Look deep into a park corner and you may see a senior citizen practicing Tai Chi Ch’uan. With its distinctive soft and slow movements you may be led to believe that this exercise is exclusively for the silver-haired race, practiced to keep them in good health. This is a common first impression. “The layman watches the fun; the expert looks at the way.”
To those who have practiced Tai Chi Ch’uan, another axiom rings true “To practice quickly is easy, to practice slowly is difficult.” Slow Tai Chi Ch’uan becomes a profound experience. The practitioner is striving to let her body slowly follow a certain path, smoothly shifting her center of gravity, organizing and integrating all her limbs as they extend and withdraw to acquire the “Song(Loose) Jìng(Calm) ZìRán(Nature)” of the Art. It is not an easy thing.
The first difficulty to overcome is how to make the body completely loose and soft.
First, we have to overcome involuntary muscle stiffness and tension in our limbs and body while we maintain a stance. In addition, we have to put aside the powerful idea that to make a movement strong we need to use brute force. The nature of Tai Chi Ch’uan is to use the natural forces of body mechanics.
The second challenge is achieving mental relaxation.
Observing this era, you may think that efficiency has been elevated to the supreme attribute. Everyone is trying to increase the speed they do things. You should triumph over all your competitors. Wasted time is squander life. If you stop moving forward that only means you fall behind. Slow movements are an unforgiveable defect. Everyone is like a racing vehicles travelling on a no-speed-limit highway in a car configured with just an accelerator. Without a brake, the only struggling is to continue moving forward. Even with brakes, no one is willing to use it. Spend enough time driving this way and people forget how to break and decelerate.
Learning the spirit of “Song(Loose) Jìng(Calm)” can help people adjust their rhythm of life; to rediscover their braking capability. Then, when you drive into a curve, you can gauge the right moment to decelerate in accordance to the state of roads. Only then can you smoothly stay to the road you have chosen rather than exit in a panic.
People experiencing mental strain register brain wave vibration frequencies around 13-30Hz. This is the fastest wave form, commonly known as tense brain waves and Beta waves. People describe this consciousness as blindly chaotic. Their spirit is unable to concentrate. Their anxiety causes them to miss important clues pointing to a favorable outcome.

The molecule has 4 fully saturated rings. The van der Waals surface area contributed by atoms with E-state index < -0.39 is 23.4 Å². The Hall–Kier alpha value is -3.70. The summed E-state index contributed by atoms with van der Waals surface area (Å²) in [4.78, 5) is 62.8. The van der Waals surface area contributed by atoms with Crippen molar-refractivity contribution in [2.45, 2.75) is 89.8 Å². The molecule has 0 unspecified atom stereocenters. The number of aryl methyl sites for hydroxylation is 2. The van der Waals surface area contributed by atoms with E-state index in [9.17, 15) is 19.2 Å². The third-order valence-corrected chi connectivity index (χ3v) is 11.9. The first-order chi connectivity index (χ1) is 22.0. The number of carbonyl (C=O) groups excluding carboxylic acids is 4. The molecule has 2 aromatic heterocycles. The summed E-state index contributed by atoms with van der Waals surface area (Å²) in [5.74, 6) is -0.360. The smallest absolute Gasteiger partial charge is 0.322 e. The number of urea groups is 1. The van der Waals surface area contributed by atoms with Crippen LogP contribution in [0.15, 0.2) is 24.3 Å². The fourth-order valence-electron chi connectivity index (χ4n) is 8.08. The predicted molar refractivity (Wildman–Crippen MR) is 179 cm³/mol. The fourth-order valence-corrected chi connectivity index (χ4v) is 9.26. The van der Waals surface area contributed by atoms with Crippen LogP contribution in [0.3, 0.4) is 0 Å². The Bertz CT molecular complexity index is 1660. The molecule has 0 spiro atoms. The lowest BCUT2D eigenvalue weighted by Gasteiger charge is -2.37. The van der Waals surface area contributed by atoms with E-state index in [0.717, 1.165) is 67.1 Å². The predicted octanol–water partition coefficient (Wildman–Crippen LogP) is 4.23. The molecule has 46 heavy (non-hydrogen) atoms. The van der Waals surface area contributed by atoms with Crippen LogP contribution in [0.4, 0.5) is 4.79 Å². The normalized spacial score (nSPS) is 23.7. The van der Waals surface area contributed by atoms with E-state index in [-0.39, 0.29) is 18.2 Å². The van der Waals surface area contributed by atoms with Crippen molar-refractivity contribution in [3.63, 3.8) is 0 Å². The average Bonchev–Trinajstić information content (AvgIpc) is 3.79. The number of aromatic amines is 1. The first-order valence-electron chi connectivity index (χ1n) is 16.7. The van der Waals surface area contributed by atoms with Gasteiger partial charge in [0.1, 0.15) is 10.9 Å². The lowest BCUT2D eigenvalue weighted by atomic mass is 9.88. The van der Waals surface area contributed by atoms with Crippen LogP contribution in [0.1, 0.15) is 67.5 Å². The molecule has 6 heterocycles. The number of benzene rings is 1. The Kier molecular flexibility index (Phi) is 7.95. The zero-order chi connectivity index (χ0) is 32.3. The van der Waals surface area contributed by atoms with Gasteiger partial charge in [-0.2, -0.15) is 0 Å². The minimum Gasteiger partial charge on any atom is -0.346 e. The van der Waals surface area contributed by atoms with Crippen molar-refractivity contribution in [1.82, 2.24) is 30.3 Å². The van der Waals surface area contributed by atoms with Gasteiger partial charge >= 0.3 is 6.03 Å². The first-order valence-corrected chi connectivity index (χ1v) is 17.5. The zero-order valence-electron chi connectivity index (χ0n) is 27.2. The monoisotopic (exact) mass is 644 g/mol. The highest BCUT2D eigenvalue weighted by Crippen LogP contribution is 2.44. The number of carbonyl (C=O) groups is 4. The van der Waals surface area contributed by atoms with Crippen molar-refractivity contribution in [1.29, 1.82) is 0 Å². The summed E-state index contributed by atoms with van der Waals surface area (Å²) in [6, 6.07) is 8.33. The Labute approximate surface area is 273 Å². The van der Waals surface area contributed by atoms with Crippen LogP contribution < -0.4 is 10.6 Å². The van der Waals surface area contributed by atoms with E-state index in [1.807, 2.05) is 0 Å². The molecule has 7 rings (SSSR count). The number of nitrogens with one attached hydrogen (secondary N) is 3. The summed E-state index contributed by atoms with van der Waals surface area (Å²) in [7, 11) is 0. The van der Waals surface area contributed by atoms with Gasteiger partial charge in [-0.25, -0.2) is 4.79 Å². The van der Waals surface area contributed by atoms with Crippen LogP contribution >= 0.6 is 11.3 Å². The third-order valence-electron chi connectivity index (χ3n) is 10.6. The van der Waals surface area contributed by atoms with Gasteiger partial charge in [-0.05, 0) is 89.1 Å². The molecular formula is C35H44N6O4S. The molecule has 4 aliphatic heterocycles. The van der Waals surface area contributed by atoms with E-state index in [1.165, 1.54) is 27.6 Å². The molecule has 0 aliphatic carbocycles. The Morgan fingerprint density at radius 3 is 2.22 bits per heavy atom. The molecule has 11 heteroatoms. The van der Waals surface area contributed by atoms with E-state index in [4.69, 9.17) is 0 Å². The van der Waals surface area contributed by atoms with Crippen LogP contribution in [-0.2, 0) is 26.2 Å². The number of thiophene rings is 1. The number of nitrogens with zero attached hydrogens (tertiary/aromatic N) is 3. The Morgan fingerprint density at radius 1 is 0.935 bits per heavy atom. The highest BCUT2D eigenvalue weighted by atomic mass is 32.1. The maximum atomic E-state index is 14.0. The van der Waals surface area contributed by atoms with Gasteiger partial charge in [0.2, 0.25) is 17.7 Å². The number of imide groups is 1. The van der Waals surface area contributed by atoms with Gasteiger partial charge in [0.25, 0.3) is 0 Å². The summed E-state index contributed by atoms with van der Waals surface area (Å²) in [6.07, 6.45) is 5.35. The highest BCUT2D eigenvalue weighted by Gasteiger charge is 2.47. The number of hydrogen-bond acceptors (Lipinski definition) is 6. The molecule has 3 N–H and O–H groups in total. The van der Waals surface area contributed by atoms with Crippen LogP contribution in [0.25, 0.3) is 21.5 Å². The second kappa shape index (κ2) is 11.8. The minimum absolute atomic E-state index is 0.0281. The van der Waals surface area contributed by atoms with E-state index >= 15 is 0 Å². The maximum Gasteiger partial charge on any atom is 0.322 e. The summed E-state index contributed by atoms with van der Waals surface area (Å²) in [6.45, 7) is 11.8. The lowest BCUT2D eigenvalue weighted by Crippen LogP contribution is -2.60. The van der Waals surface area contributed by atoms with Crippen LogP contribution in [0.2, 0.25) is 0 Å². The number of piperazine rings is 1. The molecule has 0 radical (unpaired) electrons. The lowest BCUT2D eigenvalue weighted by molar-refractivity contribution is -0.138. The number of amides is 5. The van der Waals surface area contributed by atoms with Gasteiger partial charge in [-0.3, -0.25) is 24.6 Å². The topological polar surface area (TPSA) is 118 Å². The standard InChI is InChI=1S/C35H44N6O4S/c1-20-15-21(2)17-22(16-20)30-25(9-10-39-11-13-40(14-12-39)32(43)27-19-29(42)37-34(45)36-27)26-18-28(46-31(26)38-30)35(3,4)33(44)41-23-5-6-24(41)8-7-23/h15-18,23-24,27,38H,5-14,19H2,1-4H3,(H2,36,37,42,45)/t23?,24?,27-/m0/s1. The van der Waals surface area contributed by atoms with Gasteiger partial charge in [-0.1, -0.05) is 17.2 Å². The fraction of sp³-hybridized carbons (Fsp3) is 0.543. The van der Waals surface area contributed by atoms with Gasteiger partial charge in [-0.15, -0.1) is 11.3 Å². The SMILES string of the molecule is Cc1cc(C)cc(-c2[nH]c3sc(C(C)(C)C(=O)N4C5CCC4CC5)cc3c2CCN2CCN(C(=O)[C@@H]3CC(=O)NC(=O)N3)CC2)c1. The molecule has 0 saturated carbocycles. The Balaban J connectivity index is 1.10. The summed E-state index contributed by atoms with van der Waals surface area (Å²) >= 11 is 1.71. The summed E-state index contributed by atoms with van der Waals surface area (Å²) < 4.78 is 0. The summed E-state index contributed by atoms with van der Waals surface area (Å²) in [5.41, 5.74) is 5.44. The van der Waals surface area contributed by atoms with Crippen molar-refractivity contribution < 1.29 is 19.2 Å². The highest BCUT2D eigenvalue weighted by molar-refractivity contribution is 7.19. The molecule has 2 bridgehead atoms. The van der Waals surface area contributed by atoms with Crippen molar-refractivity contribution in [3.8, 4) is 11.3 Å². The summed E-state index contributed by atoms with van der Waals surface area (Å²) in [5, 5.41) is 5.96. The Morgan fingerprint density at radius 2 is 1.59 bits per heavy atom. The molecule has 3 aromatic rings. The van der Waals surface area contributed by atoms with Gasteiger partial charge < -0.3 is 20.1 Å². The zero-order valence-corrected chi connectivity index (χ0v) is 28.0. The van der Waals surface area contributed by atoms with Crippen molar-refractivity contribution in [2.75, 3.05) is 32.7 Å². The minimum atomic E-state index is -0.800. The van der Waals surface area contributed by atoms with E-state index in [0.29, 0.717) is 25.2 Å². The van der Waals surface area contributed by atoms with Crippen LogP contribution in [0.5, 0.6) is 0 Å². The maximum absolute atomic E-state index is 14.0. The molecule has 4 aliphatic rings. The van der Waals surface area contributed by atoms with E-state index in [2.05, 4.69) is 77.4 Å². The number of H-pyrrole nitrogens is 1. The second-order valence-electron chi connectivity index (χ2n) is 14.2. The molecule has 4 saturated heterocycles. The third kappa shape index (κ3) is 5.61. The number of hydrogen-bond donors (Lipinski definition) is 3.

Simply taking several deep slow breaths and consciously trying to relax body and mind changes brain waves to a 8-13Hz vibration frequency. These stablest of brain waves are usually known as relaxed, alpha, or creative brain waves wave. This state of calm concentration allows a bridge to form between the conscious and the subconscious, igniting creative vision.
Just like an “old monk sitting in contemplation”, this focused train of thought is helpful in dismissing distracting thoughts and organizing chaotic information. It becomes easier to see slight changes then progress to understanding what came before and happened after. Seeing the patterns supports detecting the real cause of problem. Then a more correct decision can be made.
After many years of martial arts training I have realized that the highest level of martial arts training first emphasizes balance and relaxation. For a clear mind maintaining elasticity is the key. Through Tai Chi Ch’uan practice, achieving personal “Song(Loose)Jìng(Calm) ZìRán(Nature)” in both body and spirit can raise one’s thoughts to a level of pure brightness and agility.
Perhaps you are looking for something that will help you have less chaos and anxiety? Something that will help you control changes rather than react to unfavorable circumstances with unprepared skills, or only discovering new skills when under stress or upon the pain of death? Perhaps you are feeling you are energetically out of balance? It may be worth considering learning the loose body and calm mind or “Song(Loose)Jìng(Calm) ZìRán(Nature)” of Tai Chi Ch’uan.